Step 2 - Obtain a BCA Report

The first thing that that will be requested by Council will almost always be a BCA Report.

A BCA Report is a document prepared by a specialist consultant who assesses your building against the Building Code of Australia (AKA the National Construction Code), identifies ‘non compliances’ or things that don’t meet safety standards, and produces a list of recommendations to be carried out.

Once completed, this document gets sent back to Council and the recommendations usually become the Scope of Works which must be completed for the Fire Order to be lifted.

To get a BCA Report, you will want request a quotation from a BCA Consultant or A1 Accredited Certifier. You can find a list of qualified BCA Consultants here. For projects around Sydney, we often engage the services of companies like BCA Logic, Private Certifiers Australia or Steve Watson & Partners.

You can expect to pay between $5,000 – $12,000 for this report, depending on the size of your building & complexity of the upgrades needed.

Step 3 - Create a Checklist of Deliverables

The requirements of a Fire Order can be complex and if anything is missed or done incorrectly, it can result in costly rework and delays. This is why it’s important to track what needs to be done, when, and to check it off as you go.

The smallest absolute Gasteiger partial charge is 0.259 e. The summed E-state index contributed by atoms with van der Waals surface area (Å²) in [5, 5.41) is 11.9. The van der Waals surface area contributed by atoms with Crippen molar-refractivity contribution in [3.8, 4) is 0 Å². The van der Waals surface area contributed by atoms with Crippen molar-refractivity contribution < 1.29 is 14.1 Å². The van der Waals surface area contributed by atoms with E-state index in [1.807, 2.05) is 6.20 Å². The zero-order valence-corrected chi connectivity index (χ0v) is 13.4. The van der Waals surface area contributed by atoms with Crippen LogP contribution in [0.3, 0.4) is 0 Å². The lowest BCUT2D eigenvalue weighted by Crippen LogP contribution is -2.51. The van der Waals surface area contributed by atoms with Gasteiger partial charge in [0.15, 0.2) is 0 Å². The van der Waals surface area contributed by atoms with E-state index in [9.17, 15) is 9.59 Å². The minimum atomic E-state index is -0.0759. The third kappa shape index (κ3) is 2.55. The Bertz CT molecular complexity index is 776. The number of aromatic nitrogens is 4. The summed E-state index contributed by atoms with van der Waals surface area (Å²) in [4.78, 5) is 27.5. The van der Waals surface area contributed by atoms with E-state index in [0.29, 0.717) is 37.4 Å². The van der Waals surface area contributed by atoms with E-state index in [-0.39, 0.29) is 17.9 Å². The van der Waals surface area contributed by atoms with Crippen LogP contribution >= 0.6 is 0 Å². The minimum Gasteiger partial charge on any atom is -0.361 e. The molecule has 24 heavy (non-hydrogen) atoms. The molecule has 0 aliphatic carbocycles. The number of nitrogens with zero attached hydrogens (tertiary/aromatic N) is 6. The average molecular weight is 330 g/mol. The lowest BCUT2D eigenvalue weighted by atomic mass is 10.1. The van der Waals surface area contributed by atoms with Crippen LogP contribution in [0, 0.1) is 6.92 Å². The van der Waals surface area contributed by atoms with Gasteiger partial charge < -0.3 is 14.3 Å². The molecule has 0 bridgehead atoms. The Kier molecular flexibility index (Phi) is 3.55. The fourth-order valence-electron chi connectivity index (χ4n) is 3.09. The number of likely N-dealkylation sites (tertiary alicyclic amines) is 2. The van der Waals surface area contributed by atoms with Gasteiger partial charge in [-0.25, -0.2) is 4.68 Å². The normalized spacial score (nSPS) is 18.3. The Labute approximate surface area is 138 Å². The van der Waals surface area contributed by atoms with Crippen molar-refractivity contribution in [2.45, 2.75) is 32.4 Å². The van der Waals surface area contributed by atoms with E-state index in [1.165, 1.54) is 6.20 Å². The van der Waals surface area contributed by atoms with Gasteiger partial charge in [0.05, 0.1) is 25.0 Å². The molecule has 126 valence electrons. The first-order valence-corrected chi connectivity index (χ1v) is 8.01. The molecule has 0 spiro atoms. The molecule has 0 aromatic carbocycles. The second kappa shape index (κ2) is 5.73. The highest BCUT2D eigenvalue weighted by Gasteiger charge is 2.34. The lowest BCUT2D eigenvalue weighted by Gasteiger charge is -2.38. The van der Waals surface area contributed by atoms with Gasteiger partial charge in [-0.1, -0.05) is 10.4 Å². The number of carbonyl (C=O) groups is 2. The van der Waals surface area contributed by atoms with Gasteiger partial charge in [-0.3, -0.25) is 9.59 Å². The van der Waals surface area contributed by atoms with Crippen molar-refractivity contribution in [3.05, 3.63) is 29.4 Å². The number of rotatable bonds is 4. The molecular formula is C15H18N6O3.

Once you receive the BCA Report, you should thoroughly review it alongside Council’s official correspondence. Whilst referring to these documents, create a Checklist which lists each deliverable required and the date it must be finished by. This will usually reflect the ‘Recommendations’ section of your BCA Report. Your checklist could include, as examples:

  • Obtain a Passive Fire Inspection Report
  • Obtain a Hydraulic Report for a Fire Hydrant
  • Submit a Completion Letter

It helps to break this up into sections – Preconstruction, Stages (if your Fire Order specifies stages), and Closing.

We have created a free Checklist Template for Fire Orders, simply click the download button below.

Checklist – Fire Order Deliverables.docx